1st Judicial District Department Of Correctional Services

1st Judicial District Department Of Correctional Services

1st Judicial District Department Of Correctional Services, The First Judicial District Department of Correctional Services is a public agency, created and established under Chapter 905 of the Code of Iowa and governed by a Board of Directors. We provide community-based correctional services to 11 counties in northeast Iowa.

»Allamakee »Black Hawk »Buchanan »Chickasaw
»Clayton »Delaware »Dubuque »Fayette
»Grundy »Howard »Winneshiek  

Our motto “First in Safety and Success” embodies our objective to provide community safety by reducing recidivism rates of the individuals under our supervision. This is accomplished by providing appropriate treatment and programming opportunities while holding individuals accountable to their supervision expectations. I am proud of the dedication of our nearly 185 employees and grateful to our community partners that make this happen.

Contact Us

Contact Information

Mailing Address

314 East 6th Street
P.O. Box 4030
Waterloo, IA 50704

Hours of Operation

Monday – Friday 08:00 a.m. – 04:30 p.m.
Facilities 24/7

Our Services

The District provides the following services to our offenders:


Probation supervision is supervised release in the community for adjudicated offenders utilizing existing local resources for problem specific rehabilitative purposes. Supervision emphasizes employment stability, victim restitution, community service sentencing, use of community resources, one-on-one counseling, and surveillance of the offender in the community.

Parole Supervision

Parole supervision is provided for those offenders granted a parole by the Iowa Board of Parole either directly out of a state institution or paroled from Work Release. Monitoring and treatment is provided in the community, with utilization of locally available resources.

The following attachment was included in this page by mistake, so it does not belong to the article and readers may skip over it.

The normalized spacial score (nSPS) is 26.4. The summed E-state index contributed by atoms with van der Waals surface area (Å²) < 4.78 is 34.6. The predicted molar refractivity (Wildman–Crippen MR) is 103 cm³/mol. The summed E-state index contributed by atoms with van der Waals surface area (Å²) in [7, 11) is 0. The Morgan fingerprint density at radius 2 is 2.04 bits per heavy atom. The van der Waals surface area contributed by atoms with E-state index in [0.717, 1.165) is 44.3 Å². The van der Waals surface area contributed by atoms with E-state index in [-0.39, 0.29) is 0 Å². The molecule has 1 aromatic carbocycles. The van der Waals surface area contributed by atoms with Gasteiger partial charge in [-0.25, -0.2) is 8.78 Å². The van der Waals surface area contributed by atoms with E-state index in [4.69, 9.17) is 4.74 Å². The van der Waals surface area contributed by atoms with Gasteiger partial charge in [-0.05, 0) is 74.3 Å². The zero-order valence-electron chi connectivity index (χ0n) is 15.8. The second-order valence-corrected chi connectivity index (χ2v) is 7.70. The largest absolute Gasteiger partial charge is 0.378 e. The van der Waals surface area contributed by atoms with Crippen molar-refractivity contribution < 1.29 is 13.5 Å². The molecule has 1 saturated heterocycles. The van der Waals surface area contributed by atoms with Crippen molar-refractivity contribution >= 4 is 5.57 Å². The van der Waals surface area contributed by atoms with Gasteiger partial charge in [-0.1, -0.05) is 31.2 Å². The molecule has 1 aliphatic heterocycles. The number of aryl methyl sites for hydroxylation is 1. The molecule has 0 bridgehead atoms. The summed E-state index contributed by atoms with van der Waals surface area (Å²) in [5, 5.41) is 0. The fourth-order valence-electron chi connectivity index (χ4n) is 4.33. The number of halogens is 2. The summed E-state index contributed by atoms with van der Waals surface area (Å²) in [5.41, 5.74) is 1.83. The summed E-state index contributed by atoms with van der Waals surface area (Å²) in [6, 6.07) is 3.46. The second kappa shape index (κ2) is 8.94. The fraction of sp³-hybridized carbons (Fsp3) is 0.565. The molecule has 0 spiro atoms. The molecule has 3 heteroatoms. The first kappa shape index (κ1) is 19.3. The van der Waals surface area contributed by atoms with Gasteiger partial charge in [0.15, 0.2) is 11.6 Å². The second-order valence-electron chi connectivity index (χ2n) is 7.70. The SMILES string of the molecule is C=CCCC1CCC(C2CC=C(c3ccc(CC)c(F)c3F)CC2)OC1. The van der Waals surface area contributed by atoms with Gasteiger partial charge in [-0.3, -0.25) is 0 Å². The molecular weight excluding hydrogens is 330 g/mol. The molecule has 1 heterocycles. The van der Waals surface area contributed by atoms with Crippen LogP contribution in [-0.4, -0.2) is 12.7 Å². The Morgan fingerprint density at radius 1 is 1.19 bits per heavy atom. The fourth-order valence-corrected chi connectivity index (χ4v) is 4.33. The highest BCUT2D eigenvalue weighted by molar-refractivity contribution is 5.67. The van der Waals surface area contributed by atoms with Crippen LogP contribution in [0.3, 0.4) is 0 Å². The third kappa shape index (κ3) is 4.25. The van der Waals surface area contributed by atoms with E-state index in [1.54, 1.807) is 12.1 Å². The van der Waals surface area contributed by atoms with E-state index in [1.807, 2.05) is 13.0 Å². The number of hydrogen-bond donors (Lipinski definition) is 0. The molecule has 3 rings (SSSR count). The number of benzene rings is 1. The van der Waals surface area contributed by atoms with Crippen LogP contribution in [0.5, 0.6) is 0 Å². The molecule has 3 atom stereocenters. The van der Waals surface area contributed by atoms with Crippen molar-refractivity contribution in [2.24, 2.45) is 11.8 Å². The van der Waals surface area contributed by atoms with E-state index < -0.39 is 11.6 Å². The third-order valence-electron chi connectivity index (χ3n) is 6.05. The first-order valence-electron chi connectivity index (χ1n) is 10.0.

Pre-Trial Services

The Department established Pre-Trial Services in 1974. Pre-Trial Services is an alternate to the bail bond system. The Department offers interviews to arrestees that elicit social and criminal history in order to determine the arrestee’s ties to the community. A recommendation for release is made to the court after an assessment is made of the arrestee’s likelihood to appear for further court appearances and refrain from further law violations. In 1985 the Department established a Pre-Trial Intensive Program. Each of these programs supervise arrestees until the disposition of their cases.

Residential/Work Release Facilities

Residential facilities offer the court an alternative between street supervision and incarceration by providing a structured residential environment for both male and female offenders. Facilities may also be designated as alternate jails thereby allowing certain jail inmates to serve their sentences at the facilities or reside prior to adjudication. Contracts are also in effect to house offenders from the federal correctional system. Work Release refers to post institutional “live-in” supervision of offenders who are on inmate work release status, providing a structured reintegration to the community prior to parole or discharge. The duration of the program averages approximately four months with a one-year legal limit.